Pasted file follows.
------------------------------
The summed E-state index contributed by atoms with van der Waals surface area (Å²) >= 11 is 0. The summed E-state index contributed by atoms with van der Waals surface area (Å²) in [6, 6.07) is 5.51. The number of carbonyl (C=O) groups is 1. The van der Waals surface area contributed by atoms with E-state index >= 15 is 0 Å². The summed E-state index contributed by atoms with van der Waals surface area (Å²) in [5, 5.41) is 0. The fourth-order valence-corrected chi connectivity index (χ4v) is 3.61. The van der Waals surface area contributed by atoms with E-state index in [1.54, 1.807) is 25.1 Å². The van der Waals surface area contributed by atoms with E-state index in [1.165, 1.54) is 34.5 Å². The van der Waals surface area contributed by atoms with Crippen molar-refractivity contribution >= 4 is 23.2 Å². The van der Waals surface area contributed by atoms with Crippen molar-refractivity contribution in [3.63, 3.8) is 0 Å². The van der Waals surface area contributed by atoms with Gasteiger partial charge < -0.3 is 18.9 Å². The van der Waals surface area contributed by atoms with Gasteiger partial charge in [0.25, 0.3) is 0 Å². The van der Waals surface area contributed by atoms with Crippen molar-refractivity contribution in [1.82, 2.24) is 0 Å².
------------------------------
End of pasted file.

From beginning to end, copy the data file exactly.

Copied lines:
The summed E-state index contributed by atoms with van der Waals surface area (Å²) >= 11 is 0. The summed E-state index contributed by atoms with van der Waals surface area (Å²) in [6, 6.07) is 5.51. The number of carbonyl (C=O) groups is 1. The van der Waals surface area contributed by atoms with E-state index >= 15 is 0 Å². The summed E-state index contributed by atoms with van der Waals surface area (Å²) in [5, 5.41) is 0. The fourth-order valence-corrected chi connectivity index (χ4v) is 3.61. The van der Waals surface area contributed by atoms with E-state index in [1.54, 1.807) is 25.1 Å². The van der Waals surface area contributed by atoms with E-state index in [1.165, 1.54) is 34.5 Å². The van der Waals surface area contributed by atoms with Crippen molar-refractivity contribution >= 4 is 23.2 Å². The van der Waals surface area contributed by atoms with Crippen molar-refractivity contribution in [3.63, 3.8) is 0 Å². The van der Waals surface area contributed by atoms with Gasteiger partial charge < -0.3 is 18.9 Å². The van der Waals surface area contributed by atoms with Gasteiger partial charge in [0.25, 0.3) is 0 Å². The van der Waals surface area contributed by atoms with Crippen molar-refractivity contribution in [1.82, 2.24) is 0 Å².